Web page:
Does this answer your question?

Schuultz
02-02-2009, 08:39 AM
Just wondering, Man of Stoat: Are you an armourer or weapons expert? How do you know all that stuff, is it really just your hobby?

Man of Stoat
02-02-2009, 08:47 AM
It is a serious hobby viewed through a master's degree in engineering, and a lot of background reading.

Schuultz
02-02-2009, 09:27 AM
Cool. I was just wondering, because you're obviously pretty well informed about all that stuff...

Cuts
02-03-2009, 05:44 AM
Rising Sun,

Put all thoughts of wads from your mind, since neither modern ball ammunition nor modern blank ammunition has them.

A gas operated rifle typically offers less perceived recoil than the same weapon with the gas switched off. However, the measured recoil impulse is the same. something moving within the system cannot by definition affect the total recoil impulse, but it can change its rate of application to the shooter's shoulder. The opposite, however, is true for most recoil-operated mechanisms, since the departing projectile conserves momentum with (to all intents and purposes) only the recoiling parts, which are stopped abruptly.

With ball ammunition, you have a projectile departing at velocity, along with the combustion gases at high-pressure, and therefore high velocity. the momentum of everything going downrange equals the momentum of the weapon backwards.

With blank ammunition, you have no projectile and a lesser amount of combustion gases leaving at much lower pressure. To all intents and purposes, the recoil is zero, or at least I have never felt any. Put a blank fire adapter on a self-loader, and all you will feel is the working parts being operated.

Does this answer your question?

Then why does the dipso-bigot, (you know, the misogynistic wannabe-Strine, Gibson,) flinch when he's shooting blanks* ?




* From a firearm, I have no idea as to his Jaffa (whoops) comparability.

Schuultz
02-03-2009, 06:28 AM
I would say, maybe he's just a good actor? Or he flinches because of the flash?

It is also possible that they added a recoil adapter, but you would only be able to do that in certain scenes...

Man of Stoat
02-03-2009, 06:42 AM
He flinches because it goes bang and he's a pussy.

People who are competent with handguns don't flinch even with live ammunition.

By the way, the adaptations made to get recoil-operated handguns to function with theatrical blanks are nontrivial. First of all, the locking surfaces have to be machined off, and a restrictor has to be placed in the barrel. It will then run as a straight-blowback, although often not very reliably. The only recoil the actor feels is the slide moving.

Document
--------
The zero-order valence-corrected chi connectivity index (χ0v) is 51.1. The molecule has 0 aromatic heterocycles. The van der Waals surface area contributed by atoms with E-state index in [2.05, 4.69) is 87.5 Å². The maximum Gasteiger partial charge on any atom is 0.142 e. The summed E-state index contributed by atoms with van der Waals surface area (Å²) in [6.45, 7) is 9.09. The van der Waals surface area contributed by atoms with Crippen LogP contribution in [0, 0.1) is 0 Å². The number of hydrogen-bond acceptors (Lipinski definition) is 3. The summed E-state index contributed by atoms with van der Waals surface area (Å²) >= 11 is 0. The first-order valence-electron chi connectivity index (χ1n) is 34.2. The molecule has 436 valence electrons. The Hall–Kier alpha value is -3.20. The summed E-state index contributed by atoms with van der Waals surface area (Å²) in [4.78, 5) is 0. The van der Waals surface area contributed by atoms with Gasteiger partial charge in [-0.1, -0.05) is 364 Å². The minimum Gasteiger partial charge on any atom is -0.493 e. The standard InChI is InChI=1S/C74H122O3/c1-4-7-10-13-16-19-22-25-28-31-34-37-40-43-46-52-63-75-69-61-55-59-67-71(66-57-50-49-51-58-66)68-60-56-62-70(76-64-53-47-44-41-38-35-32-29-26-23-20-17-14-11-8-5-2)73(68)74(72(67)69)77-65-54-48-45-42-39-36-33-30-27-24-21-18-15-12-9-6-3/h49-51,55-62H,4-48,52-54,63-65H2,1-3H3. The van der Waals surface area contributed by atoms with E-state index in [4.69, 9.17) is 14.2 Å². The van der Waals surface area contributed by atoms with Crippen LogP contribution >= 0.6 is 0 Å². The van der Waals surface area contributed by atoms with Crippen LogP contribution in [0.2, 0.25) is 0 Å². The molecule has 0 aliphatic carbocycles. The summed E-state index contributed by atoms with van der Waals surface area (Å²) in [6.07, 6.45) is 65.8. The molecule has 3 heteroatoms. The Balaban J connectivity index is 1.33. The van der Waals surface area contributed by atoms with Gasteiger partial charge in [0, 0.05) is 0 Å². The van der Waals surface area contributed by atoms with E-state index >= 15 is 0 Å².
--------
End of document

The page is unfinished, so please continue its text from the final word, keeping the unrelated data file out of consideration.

Schuultz
02-03-2009, 06:54 AM
Well, maybe the flinching is just for dramatic effect?

Just a question of concept: Wouldn't it work for a 'blank', to have some kind of breakable, but not too fragile cover over the gunpowder, as to simulate a recoil?

The gunpowder would still have to break the cover, which could require the same amount of energy as the propelling of a bullet?

Or would the gun just blow up in your face?

Also, how does the muzzle blast compare between a blank and a live round?

Rising Sun*
02-03-2009, 07:06 AM
Also, how does the muzzle blast compare between a blank and a live round?

My recollection from warnings is that in blank firing exercises a blank could be lethal at very short ranges.

Man of Stoat
02-03-2009, 07:07 AM
The vast majority of the recoil is due to the momentum of the bullet, and the rest is due to the momentum of the gases. End of story. Nothing to do with energy, nothing to do with defeating a crimp, nothing to do with a wad, nothing else. M1V1=M2V2

If you read up the thread, you have an answer to your muzzle blast question although it is not described in such terms, namely that the muzzle pressure of the gases is vastly higher with a live round than a blank. Muzzle blast is merely the effect of feeling the muzzle pressure.